Ghost of Yellowstone 100
Montana, August 21 & 22, 2015

Ghost of Yellowstone 100 didn't go well for me. Sometimes, mother nature is stronger than us and it is just the way it is. I initially signed up for a 100 out and back. I only found out last week that the course was changed last minute for 2 loops of 50 miles. It threw me off a little... Also, only 13 runners signed up, the event was really small. I arrived in Montana and couldn't see the mountains at all! There are a lot of wildfires in the western states these days and with the wind, all the smoke lands in Montana.

10 runners started the race on Friday in the smoke. It was bad... I was breathing it and could feel it in my lungs. Cutoffs were tight on the first half and couldn't really take it slow to go up to 9600ft. I teamed up with my new friend Tom from Austria for the first 30 miles. We had the honor to meet a moose and lots of cows. Coming to mile 40, I realized I was 10 hrs in with a zero calorie intake. The smoke got to me and I just couldn't eat.

I kept going and was welcomed at the mile 45 aid station by Nikki Kimball. I was SO happy to meet her! She spoke to me in french, we chat about being a girl in ultra running and she really gave me a cool prep talk to keep me going! She was very nice.

The race is located in Pony (aka in the middle of nowhere in Montana). It is tiny but there is a bar! So ran back to my car for the turn around and all the drunk guys at the bar were cheering me up, it was funny. Started making my way up and 1k in, 3 sets of eyes were violently barking at me! Those three dogs would not let me go back to the trails. It was dark, there is no way I was going to confront them on my own. So I literally ran back down 1k, picked up a guy in the bar and told him: "I have a race to run, you need to fight those dogs with me!". I got lucky....he was a 50 miler runner hanging out and happily took me to the trails.

So I started going up my 5th mountain of the day with no calorie in. A German runner was going back down complaining the night marking was bad and told me he was out. He was right....the night marking was terrible. I could slowly find my way but had all those sets of eyes looking at me. I knew they were cows....but kept thinking " what if those eyes are not cows? ". We were 8 runners left on the course and I was the last one. If something was happening to me at night, it would take a long time to find me.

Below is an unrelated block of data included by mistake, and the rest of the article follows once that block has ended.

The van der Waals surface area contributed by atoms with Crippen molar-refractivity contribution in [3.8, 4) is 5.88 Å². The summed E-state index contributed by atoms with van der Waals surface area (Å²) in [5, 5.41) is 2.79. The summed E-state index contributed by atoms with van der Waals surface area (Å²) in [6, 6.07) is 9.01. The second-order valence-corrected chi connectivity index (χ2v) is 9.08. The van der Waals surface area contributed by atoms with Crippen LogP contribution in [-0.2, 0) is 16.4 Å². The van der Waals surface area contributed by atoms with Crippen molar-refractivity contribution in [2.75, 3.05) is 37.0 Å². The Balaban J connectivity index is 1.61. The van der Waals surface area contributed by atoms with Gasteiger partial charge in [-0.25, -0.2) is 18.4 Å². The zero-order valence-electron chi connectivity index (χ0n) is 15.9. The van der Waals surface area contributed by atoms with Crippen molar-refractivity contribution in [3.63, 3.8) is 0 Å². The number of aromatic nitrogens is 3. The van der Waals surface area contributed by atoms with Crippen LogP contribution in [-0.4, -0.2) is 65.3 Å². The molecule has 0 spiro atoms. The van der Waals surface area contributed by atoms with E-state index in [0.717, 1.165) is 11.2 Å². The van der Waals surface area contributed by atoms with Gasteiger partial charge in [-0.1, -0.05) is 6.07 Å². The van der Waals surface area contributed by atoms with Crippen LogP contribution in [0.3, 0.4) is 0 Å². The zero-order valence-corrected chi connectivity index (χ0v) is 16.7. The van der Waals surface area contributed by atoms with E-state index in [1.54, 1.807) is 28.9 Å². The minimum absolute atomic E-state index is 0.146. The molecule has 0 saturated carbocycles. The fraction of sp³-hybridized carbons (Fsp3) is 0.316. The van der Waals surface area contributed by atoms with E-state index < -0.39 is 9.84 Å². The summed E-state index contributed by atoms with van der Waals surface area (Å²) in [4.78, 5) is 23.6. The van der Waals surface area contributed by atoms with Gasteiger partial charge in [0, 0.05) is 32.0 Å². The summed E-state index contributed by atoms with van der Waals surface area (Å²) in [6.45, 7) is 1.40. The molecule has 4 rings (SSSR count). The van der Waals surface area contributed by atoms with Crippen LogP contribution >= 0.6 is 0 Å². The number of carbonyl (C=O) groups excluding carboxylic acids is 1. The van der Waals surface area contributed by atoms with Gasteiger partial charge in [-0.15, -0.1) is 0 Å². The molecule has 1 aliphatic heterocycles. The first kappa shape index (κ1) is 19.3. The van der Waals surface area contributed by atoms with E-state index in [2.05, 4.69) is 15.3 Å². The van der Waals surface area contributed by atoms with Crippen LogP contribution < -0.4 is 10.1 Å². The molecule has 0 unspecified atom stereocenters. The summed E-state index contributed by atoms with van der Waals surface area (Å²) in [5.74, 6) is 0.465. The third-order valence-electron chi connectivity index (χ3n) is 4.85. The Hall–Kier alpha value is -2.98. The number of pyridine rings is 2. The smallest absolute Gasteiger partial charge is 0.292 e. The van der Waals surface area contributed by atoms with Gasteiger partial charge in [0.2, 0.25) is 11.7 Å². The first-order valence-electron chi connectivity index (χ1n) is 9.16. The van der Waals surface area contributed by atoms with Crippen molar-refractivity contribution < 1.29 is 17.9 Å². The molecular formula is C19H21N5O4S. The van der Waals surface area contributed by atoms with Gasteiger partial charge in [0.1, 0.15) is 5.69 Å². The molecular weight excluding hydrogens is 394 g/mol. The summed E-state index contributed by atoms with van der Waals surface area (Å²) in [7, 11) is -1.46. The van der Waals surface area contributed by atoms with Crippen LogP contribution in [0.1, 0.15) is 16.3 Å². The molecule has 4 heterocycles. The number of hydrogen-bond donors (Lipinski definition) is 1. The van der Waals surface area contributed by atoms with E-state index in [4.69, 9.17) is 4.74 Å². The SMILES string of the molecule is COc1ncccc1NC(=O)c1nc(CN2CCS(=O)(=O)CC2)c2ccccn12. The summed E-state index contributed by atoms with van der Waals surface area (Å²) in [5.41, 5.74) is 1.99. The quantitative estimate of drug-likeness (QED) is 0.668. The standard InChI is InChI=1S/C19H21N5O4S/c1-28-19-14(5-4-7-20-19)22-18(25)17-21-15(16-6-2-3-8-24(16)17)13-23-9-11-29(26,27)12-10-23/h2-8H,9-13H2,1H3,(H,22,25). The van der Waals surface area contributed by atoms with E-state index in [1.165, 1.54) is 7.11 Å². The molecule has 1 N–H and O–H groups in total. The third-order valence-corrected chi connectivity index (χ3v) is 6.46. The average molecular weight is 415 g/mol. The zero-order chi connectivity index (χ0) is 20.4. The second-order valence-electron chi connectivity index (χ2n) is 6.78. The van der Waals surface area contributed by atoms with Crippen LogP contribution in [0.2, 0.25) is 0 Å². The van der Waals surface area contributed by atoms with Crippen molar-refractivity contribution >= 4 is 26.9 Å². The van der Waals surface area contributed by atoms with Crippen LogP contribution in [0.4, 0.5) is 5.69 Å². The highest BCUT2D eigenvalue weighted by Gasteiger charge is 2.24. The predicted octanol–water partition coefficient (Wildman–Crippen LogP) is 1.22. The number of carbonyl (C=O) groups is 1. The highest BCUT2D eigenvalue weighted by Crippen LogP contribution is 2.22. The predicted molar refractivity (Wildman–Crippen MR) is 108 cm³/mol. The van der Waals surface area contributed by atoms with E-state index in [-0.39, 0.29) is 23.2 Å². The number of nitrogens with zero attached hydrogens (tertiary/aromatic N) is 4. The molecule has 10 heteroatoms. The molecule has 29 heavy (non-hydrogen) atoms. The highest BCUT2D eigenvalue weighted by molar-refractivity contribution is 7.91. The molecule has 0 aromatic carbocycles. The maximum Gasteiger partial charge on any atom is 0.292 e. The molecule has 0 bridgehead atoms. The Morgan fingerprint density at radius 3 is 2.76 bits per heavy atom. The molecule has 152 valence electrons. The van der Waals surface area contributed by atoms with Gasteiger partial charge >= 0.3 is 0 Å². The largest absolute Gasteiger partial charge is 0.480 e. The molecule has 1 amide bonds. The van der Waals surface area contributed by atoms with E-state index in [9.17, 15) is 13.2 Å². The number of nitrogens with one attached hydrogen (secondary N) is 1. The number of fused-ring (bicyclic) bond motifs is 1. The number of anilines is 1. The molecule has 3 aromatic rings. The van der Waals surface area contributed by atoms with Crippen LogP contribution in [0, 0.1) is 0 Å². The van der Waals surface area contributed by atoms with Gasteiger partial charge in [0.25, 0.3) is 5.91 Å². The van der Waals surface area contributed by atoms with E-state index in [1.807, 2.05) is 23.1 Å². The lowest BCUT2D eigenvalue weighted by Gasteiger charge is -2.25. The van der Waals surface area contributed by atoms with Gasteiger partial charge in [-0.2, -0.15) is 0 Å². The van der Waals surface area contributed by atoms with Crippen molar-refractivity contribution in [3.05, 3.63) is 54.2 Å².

I started falling for no reason and was just getting weaker and weaker from the smoke and the no calorie intake. Coming to the aid station at mile 60, the volunteers put all this food in front of me and I was just looking at it. I couldn't take it. I was in bad shape and the next stretch was a 20 miles leg with no aid station, only water drops with the biggest mountain of the course to climb.

I was weak, alone, couldn't eat, the last one on the course, night marking was bad, the dogs encounter, all those eyes looking at me.... I didn't feel safe going out there on my own for 20 miles. I was too scared. The course is so remote, I couldn't do it. So that was the end for me and I'm happy with my decision. Unless the event grows with more runners on the course, I will not go back for redemption. Big special thanks to those AC folks who took care of me when I dropped and took me back to my car, it was greatly appreciated.

I actually wanted to share my DNF story. I had a strong season so far, but everyone can have a bad day for reason xyz and when it happens, we need to accept it. My nephew's favorite movie is Fire Rescue....can't wait to tell him those wildfires are real and made me DNF a race.